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I enjoyed White Crow... I took a 20 year old who knew almost nothing about Nureyev and it touched her...  i had little hope for the movie, after all who could match Nureyev's charisma, but I thought it was well done.  One get's the turmoil involved...   I thought it interesting how the actor tried to portray Pushkin... seemed close to the youtube clips... but Lifar made out like a bandit...

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I saw White Crow yesterday and loved it! It's not a "ballet film" with extensive performing, just brief glimpses of the classroom, rehearsal, and performance. But for ballet lovers who know Nureyev's story, it's fascinating to see it spelled out in narrative detail. The childhood in Siberia, the desperate poverty, the reminder that his father went off to fight in WWII and made it home, the supreme confidence in his own dancing, the excitement of experiencing Paris for the first time, the terror at the realization that the KGB was sending him back to Moscow to prison or worse. . .  Lots of cutting back and forth in time which worked for me. I hope it makes it to Netflix or HBO eventually so I can study details. 

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I saw it (Nureyev) last night, and I found it a disjointed disappointment.  There were many important points made, almost as throw-away lines mixed in with the chaff, and what made Nureyev so driven and what he needed to do to catch up, was missing.  If you didn't have prior background or understanding, you might have thought Balanchine's Apollo was choreographed by Martha Graham, and, because Nureyev wasn't in the scene, Leto giving birth, which might have been the bridge, wasn't shown.  I didn't find Wiseman's reasoning for not identifying people in his POB doc convincing,  and the Morrises are no Wiseman.  I didn't find watching Nureyev perform what seemed like the same variation and manege in every classical ballet all that interesting. The only nuance is in his Corsaire solo, where he goes from turns into those beautiful ballances.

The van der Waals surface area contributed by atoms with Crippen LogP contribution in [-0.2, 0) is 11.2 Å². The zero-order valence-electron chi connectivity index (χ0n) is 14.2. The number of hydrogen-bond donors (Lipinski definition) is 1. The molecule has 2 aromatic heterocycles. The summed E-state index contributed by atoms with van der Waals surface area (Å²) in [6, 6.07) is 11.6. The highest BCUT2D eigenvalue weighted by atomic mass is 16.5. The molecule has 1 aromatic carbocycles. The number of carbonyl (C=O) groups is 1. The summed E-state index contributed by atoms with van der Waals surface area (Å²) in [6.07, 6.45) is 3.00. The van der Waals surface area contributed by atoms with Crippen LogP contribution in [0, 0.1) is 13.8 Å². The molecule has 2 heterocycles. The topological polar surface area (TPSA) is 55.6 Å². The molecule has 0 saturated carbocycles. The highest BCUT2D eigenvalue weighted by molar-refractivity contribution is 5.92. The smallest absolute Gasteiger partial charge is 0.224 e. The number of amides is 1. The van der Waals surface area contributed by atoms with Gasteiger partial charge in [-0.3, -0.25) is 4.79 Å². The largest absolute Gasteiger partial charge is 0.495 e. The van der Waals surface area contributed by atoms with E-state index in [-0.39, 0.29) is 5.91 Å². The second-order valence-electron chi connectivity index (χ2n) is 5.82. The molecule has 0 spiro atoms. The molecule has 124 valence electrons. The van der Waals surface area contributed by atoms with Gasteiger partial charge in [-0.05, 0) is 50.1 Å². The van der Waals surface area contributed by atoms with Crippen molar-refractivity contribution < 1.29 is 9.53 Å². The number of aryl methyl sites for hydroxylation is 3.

What really grabbed me was the footage of Bruhn and of Vivi Flindt. 

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It looks like we're talking about two different films here.  The White Crow is a biopic directed by Ralph Fiennes.  It had a fairly large release earlier in the year.  Nureyev, directed by Jaqui and David Morris, is more a documentary (commentary by those who knew him, extensive archival footage) with some fictionalized bits.